## Abstract

Accurate predictions of maximum initial wave amplitude are essential for coastal impact assessment of tsunami waves generated by submarine landslides. Here, we analyse the existing predictive equations for the maximum initial amplitude (η_{max}) of submarine landslide-generated waves and study their performance in reproducing real-world landslide incidents. Existing equations include various landslide parameters such as specific gravity (γ_{s}), initial submergence (d), slide length (B), width (w), thickness (T) and slope angle (θ). To determine how landslide parameters affect wave amplitude, we conduct a systematic sensitivity analysis. Results indicate that the slide volume (V = B × w × T) and d are among the most sensitive parameters. The data from the 1994 Skagway (observed η_{max}: 1.0–2.0 m) and 1998 Papua New Guinea (PNG) (observed η_{max}: 10–16 m) incidents provided valuable benchmarks for evaluating the performance of the existing equations. The predicted maximum initial amplitudes of 0.03–686.5 m and 3.7–6746.0 m were obtained for the 1994 and 1998 events, respectively, indicating a wide range for wave amplitudes. The predicted estimates for the smaller-sized event, i.e. the 1994 Skagway, appear to be more accurate than those made for the larger event, i.e. the 1998 PNG case. We develop a new predictive equation by fitting an equation to actual submarine landslide tsunamis: ηmax=50.67(Vd)0.34, where V is the slide volume (km^{3}), d is initial submergence depth (m), and η_{max} is in metres. Our new equation gives wave amplitudes of 1.6 m and 7.8 m for the 1994 and 1998 landslide tsunamis, respectively, which are fairly consistent with real observations.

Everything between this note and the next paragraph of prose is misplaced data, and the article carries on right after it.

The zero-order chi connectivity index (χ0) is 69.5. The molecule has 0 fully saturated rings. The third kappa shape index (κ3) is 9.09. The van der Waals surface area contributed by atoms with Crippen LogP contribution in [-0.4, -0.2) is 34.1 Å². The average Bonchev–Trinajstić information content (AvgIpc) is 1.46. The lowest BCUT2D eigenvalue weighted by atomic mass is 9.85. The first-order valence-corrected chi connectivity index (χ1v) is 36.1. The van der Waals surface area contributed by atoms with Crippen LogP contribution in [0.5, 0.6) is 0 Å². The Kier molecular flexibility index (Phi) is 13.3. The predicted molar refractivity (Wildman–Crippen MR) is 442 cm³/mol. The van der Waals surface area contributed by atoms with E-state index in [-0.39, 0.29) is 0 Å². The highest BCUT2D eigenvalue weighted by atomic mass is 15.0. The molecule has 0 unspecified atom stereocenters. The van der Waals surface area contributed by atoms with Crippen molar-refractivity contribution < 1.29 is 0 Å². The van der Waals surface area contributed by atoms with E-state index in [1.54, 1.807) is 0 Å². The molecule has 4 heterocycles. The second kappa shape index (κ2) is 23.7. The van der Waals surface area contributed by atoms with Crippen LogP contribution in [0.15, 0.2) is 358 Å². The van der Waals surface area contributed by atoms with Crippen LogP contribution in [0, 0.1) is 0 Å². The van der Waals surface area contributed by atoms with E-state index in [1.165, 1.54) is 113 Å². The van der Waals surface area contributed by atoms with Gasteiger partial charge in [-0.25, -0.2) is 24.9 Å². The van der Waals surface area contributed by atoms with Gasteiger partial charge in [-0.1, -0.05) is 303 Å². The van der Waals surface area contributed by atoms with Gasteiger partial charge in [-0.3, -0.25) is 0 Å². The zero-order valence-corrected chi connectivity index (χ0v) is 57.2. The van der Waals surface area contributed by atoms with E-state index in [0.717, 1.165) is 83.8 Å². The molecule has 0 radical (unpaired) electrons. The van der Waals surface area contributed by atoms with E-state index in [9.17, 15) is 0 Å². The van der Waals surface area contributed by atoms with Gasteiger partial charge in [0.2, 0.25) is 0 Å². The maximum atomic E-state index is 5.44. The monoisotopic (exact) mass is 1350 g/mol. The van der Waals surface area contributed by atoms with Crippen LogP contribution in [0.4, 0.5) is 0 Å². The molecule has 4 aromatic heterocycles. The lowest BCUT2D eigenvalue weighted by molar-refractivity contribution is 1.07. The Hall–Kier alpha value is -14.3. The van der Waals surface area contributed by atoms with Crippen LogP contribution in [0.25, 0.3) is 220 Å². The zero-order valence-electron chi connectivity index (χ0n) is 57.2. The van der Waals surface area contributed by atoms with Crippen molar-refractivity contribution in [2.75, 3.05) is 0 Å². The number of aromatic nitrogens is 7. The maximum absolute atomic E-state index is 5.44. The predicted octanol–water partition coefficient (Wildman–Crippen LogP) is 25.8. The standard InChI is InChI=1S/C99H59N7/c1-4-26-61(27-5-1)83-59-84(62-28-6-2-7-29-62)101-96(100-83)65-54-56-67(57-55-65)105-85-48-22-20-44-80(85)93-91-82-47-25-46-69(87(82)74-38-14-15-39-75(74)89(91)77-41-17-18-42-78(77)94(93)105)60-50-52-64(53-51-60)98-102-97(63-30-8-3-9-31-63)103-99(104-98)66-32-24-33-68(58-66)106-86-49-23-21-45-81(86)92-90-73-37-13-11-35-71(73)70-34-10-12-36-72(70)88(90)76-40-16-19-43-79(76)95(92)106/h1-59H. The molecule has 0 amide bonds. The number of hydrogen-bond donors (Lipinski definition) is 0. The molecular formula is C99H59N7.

Original language | English |
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Pages (from-to) | 1591-1611 |

Number of pages | 21 |

Journal | Natural Hazards |

Volume | 103 |

Issue number | 1 |

DOIs | |

Publication status | Published - 21 May 2020 |

### Bibliographical note

Funding Information:We are grateful to Prof Alexander Rabinovich (Institute of Ocean Sciences, Fisheries and Oceans Canada, Sidney, Canada) for providing the observed tide gauge waveform of the 1994 Skagway tsunami. We sincerely thank Professor James Goff (the Editor-in-Chief) and two anonymous reviewers for their constructive review comments which greatly helped to improve this article. MH is funded by the Royal Society, the United Kingdom, under Grant Number CHL\R1\180173.

Publisher Copyright:

© 2020, The Author(s).

## Keywords

- Landslide
- Landslide-generated waves
- Papua New Guinea
- Tsunami

## ASJC Scopus subject areas

- Water Science and Technology
- Atmospheric Science
- Earth and Planetary Sciences (miscellaneous)